It was that do-everything mentality that allowed Thornwell to go from being a player absent on the preseason All-SEC team to being named SEC Player of the Year. It was a remarkable turnaround that Thornwell knew he had in him.
"How I'm playing right now is how I've played all my life," Thornwell said. "Everyone is surprised, but I'm not. It's just how I've played all my life. The people that have seen me play all my life are not surprised. It's just how I envisioned myself coming in and being part of the program and being part of the growth that we've become."
Thornwell led the SEC in scoring in league games (22.1) and steals (2.2 per game). He also was a top-10 rebounder in the league.
Martin saw the potential in Thornwell all along, and is incredibly proud of his senior guard. No one was happier to see Thornwell receive the well-deserved player of the year honor.
"It's been fun to watch," Martin said. "I'm real happy that he's had the year he's had. If you gave him a choice — postseason basketball or player of the year — he's going to say postseason basketball every single time. I'm trying to get him both. I'm being selfish. He deserves it, and I'm putting all my energy into making sure that happens for him."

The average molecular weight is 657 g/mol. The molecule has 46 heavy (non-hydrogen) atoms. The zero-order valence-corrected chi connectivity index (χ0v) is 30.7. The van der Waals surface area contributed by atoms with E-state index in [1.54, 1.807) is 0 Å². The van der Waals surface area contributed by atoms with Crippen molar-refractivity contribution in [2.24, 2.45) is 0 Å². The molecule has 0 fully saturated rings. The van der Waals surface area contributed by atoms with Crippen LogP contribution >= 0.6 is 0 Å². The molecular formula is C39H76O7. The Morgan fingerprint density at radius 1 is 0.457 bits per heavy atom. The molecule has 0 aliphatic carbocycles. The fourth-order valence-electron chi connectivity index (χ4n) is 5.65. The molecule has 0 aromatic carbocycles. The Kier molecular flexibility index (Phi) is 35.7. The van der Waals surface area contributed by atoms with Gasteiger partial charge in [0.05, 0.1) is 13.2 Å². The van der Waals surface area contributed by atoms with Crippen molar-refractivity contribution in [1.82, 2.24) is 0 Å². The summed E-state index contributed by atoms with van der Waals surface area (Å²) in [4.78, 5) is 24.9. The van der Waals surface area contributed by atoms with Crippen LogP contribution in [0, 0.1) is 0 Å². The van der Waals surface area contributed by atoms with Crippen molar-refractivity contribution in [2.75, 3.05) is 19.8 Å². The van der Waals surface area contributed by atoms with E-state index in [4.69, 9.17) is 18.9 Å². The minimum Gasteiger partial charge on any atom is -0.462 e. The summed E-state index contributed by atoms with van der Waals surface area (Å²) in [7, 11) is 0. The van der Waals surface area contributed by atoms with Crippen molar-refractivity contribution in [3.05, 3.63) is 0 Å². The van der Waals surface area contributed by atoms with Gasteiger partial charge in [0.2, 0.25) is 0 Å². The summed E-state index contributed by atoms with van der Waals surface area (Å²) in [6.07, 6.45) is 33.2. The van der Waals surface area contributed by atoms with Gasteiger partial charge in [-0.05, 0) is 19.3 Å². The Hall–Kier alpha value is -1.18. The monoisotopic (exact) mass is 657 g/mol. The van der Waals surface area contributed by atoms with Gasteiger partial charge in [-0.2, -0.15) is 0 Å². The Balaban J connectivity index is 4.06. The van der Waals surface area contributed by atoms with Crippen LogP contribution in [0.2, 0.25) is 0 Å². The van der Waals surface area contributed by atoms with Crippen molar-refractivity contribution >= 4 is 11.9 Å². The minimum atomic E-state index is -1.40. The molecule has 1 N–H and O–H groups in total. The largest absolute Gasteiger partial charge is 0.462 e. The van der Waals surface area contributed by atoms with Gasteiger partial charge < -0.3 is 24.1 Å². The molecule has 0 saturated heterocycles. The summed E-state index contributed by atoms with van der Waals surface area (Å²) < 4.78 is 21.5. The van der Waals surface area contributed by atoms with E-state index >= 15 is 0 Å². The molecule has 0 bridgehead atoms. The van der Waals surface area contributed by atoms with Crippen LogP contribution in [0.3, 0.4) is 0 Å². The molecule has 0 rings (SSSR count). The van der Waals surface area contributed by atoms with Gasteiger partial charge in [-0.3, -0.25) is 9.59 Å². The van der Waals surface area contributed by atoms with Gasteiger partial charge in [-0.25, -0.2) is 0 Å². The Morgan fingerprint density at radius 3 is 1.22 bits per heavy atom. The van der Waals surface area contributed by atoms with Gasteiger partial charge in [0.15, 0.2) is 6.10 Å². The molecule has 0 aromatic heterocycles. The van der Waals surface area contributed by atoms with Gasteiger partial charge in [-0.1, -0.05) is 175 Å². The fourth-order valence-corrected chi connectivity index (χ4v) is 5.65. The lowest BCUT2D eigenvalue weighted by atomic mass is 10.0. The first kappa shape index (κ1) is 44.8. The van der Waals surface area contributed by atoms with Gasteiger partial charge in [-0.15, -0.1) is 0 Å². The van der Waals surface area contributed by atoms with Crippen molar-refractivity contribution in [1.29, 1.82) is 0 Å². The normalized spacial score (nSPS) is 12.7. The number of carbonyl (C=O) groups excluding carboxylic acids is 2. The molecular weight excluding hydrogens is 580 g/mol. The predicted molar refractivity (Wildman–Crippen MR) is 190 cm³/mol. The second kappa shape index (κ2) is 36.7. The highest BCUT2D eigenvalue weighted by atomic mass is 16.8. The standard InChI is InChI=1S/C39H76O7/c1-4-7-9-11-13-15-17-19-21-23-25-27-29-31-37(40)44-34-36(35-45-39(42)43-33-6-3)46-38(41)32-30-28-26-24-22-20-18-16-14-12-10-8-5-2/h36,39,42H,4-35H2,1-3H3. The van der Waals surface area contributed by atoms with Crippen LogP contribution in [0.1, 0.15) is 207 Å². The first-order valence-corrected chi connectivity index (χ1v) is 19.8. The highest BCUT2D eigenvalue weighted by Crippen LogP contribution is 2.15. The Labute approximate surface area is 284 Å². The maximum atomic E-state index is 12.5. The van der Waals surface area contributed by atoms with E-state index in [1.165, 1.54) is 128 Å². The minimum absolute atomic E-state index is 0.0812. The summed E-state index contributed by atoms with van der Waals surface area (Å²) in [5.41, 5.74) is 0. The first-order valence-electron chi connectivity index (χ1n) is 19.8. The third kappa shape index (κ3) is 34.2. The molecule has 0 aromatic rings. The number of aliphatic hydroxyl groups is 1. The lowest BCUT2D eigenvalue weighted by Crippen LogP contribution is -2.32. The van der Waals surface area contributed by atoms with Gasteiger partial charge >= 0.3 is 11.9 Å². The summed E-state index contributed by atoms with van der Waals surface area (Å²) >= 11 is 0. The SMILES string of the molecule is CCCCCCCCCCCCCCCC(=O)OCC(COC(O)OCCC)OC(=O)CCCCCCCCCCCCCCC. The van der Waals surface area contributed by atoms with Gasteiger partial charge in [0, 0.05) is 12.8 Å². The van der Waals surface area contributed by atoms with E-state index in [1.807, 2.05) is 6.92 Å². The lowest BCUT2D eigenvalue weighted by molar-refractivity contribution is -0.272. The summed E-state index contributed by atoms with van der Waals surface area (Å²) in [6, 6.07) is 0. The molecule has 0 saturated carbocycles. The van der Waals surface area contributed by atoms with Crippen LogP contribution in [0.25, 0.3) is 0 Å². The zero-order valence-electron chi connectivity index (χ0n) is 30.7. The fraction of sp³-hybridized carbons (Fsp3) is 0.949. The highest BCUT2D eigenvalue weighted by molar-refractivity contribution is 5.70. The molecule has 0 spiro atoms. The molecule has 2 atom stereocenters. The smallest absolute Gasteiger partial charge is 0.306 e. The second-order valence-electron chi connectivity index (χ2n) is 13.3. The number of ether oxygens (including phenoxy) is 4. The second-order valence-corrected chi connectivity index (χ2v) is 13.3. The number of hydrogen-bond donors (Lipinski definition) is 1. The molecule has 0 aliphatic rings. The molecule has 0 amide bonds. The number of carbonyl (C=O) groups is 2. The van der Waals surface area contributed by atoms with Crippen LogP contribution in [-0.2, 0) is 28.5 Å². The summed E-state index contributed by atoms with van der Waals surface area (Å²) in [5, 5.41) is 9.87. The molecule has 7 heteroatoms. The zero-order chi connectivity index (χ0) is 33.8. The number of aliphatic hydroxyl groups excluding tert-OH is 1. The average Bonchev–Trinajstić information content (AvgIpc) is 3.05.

While Thornwell is enjoying a career year and grabbing the attention of national pundits, it wasn't always like that. There was a reason he was left off a lot of preseason ballots. Thornwell was a top-100 player coming out of high school and had an impressive freshman season, but he fought chronic tendonitis in both knees all throughout the 2014-15 season, and his points average dropped off significantly.
Tendonitis is something that surgery can't fix. The best remedy is rest, but Thornwell still played in every game during his sophomore season. There were times he couldn't move when he woke up on game days, but he toughed it out and was able to get his body ready by tipoff. However, Thornwell clearly wasn't himself, and his performance suffered.
A lot of players would've told their coach their knees hurt too much to play. After all, tendonitis is a painful condition. But for Thornwell, calling it quits and sitting out the rest of the year was something that was just not going to happen.
"It's just in me, I can't miss a game," Thornwell said. "I don't even like missing practice. I think I could've sat out and just had surgery and been done and redshirted that year, but it was just in me. The competitiveness I have just wanting to play and wanting to be a part of something."